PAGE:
In last week's installment of As the Rule Maker Turns, we discussed Benjamin Graham's simplistic equation for valuing a stock. On our Rule Maker Strategies discussion board, a vigorous debate ensued about the validity of Graham's equation and the potential alternatives one can employ to value stocks. I encourage you to read all of it when you have a moment. My promise to you was that we'd spend the next few weeks looking at each of the stocks in the Rule Maker portfolio, evaluating their status as Rule Makers, and trying to wrap our arms around the whole valuation/when to sell "thing."
To get us started today, let me share with you the quick results of the Ben Graham equation on each of the Rule Maker holdings.
As you can see below, most of the stocks fall in a range between 20% undervalued to 20% overvalued. There are three that fall outside those ranges fairly significantly. Using Graham's equation, Yahoo! (Nasdaq: YHOO) and Intel (Nasdaq: INTC) appear the most overvalued, especially Yahoo! at 294% above what Graham would consider fair value.
Symbol Price Est. 5-yr Projected % over- Goal Value valued ------------------------------------------------- AXP $30.56 $1.97 13.00 $47.85 -36% TROW $29.69 $1.55 12.80 $37.21 -20% PFE $42.31 $1.59 19.00 $52.05 -19% SGP $37.19 $1.89 12.00 $43.24 -14% NOK $23.06 $0.72 18.00 $22.56 2% JNJ $59.00 $2.20 13.00 $53.43 10% MSFT $64.78 $2.10 15.00 $56.92 14% CSCO $18.47 $0.39 25.00 $16.06 15% KO $49.85 $1.78 12.00 $40.73 22% INTC $28.25 $0.57 18.00 $17.86 58% YHOO $12.99 $0.08 25.00 $ 3.29 294%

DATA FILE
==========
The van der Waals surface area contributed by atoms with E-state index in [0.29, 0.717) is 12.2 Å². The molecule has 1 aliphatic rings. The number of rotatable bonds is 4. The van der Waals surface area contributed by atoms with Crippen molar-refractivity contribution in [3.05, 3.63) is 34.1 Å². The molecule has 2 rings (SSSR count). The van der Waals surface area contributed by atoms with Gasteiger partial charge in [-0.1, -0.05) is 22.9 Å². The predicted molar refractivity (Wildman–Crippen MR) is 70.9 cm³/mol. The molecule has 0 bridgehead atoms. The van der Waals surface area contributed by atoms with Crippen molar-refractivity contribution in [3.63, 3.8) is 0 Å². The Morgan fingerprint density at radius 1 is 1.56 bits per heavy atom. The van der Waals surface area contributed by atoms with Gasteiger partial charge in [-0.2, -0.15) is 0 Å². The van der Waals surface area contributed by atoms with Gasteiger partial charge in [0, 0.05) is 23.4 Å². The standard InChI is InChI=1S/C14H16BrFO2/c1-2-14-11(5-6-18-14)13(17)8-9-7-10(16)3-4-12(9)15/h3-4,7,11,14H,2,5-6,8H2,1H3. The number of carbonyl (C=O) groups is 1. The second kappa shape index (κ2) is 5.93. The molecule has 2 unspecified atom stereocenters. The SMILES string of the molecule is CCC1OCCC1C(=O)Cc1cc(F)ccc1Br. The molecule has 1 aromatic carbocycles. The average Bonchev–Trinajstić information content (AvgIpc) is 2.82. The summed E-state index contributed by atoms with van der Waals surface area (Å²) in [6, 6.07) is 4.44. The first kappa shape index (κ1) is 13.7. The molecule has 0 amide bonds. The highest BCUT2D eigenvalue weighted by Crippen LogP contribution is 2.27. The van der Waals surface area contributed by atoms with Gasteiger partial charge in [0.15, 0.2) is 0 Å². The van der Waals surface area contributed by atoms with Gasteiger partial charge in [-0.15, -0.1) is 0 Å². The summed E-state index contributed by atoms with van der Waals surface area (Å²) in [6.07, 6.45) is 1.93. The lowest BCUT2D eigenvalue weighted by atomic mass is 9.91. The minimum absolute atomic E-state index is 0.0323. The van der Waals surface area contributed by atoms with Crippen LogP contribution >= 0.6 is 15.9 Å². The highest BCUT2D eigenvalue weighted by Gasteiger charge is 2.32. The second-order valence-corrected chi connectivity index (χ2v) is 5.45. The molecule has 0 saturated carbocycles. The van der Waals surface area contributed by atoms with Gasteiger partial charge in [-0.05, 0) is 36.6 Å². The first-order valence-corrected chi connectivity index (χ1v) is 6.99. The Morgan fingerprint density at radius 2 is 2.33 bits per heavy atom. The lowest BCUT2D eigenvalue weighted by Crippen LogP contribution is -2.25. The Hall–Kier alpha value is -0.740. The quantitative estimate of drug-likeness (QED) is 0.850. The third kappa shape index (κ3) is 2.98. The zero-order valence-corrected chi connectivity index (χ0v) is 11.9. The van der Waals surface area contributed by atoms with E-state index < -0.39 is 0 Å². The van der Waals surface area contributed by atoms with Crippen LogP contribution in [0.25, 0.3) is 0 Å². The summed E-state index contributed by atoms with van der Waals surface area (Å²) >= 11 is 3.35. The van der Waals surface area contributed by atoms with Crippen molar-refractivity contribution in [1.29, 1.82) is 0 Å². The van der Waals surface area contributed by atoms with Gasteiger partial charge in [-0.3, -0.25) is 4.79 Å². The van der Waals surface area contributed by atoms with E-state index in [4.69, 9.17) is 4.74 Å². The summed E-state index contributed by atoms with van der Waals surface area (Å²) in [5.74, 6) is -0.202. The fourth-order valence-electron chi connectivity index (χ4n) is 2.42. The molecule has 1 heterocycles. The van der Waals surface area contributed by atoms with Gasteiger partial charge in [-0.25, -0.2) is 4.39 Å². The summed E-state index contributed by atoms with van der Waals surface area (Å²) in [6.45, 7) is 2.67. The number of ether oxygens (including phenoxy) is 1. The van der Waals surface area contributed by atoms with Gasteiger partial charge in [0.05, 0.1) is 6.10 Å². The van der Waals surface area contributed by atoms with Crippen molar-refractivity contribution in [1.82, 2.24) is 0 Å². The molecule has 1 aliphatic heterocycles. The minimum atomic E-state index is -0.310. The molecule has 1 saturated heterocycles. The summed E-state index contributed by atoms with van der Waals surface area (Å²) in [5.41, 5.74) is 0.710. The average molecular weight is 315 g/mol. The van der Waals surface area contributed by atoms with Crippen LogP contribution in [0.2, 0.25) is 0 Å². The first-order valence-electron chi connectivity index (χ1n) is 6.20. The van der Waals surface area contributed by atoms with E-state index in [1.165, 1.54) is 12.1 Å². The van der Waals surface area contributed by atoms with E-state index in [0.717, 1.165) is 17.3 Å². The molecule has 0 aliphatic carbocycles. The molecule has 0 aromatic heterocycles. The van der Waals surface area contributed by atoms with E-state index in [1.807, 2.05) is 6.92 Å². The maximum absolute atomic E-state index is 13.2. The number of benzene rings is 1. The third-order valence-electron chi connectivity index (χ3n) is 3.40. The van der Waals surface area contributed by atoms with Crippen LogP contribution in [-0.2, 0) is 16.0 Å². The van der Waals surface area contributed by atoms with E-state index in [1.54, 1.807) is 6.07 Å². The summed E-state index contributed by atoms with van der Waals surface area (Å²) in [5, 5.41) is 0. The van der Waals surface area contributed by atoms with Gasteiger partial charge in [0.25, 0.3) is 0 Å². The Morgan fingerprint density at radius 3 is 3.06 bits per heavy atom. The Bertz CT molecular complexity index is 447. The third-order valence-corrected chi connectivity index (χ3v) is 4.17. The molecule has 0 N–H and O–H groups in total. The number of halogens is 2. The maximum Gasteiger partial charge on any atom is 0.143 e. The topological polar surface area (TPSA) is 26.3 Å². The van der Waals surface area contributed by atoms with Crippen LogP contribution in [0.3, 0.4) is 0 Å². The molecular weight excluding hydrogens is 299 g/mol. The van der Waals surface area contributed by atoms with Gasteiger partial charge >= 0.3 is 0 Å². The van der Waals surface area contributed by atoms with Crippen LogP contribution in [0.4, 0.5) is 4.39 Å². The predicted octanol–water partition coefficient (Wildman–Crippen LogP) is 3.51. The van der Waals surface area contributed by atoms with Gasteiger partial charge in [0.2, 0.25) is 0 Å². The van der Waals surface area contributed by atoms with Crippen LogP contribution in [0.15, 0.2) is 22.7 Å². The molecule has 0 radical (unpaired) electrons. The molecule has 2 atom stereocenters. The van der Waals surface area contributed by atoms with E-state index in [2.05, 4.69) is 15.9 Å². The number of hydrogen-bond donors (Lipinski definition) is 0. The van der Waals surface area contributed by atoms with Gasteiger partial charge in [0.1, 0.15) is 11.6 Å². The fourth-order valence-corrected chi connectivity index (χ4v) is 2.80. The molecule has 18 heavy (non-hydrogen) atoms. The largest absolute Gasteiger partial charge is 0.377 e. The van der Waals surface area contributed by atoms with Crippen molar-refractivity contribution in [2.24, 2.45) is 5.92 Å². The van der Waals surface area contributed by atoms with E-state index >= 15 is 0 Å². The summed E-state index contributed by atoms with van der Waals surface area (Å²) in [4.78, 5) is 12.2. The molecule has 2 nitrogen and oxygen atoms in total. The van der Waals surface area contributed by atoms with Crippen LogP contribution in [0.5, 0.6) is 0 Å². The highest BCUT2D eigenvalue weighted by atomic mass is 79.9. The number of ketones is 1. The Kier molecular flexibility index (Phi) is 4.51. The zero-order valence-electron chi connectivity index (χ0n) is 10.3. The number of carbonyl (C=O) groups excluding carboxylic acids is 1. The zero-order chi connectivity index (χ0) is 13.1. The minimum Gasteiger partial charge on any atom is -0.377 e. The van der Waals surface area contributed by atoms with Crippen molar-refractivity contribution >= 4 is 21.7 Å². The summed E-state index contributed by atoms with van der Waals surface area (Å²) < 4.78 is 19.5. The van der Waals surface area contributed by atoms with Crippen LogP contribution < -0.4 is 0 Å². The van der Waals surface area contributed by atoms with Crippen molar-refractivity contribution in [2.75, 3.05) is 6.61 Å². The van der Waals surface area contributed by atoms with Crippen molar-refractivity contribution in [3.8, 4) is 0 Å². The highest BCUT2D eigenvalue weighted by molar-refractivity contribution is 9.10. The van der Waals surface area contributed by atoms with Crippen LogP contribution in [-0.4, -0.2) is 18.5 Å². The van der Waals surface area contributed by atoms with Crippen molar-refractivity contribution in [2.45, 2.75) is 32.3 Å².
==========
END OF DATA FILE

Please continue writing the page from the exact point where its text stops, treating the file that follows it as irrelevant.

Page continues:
As a kick off to our exercise of going through each company, I'll start today with Yahoo! and work my way through the rest, with Intel next and then American Express (NYSE: AXP). After the initial three, I'll dig in to the others. Because this is only a once-a-week column, it's going to be tough to hit all of them in a timely fashion. My intent, therefore, is to use the Rule Maker Strategies discussion board to post my thoughts on each company over the coming weeks. You should watch the board regularly to catch the updates. [Make the board one of your favorites by clicking the little heart.]
Is Yahoo! a Rule Maker?
Without getting into a debate about whether Yahoo! ever was a Rule Maker, let's simply look at the company objectively right now and see how it stacks up. Here are each of the characteristics and some thoughts about them:
1. At least one sustainable competitive advantage -- and the more, the better.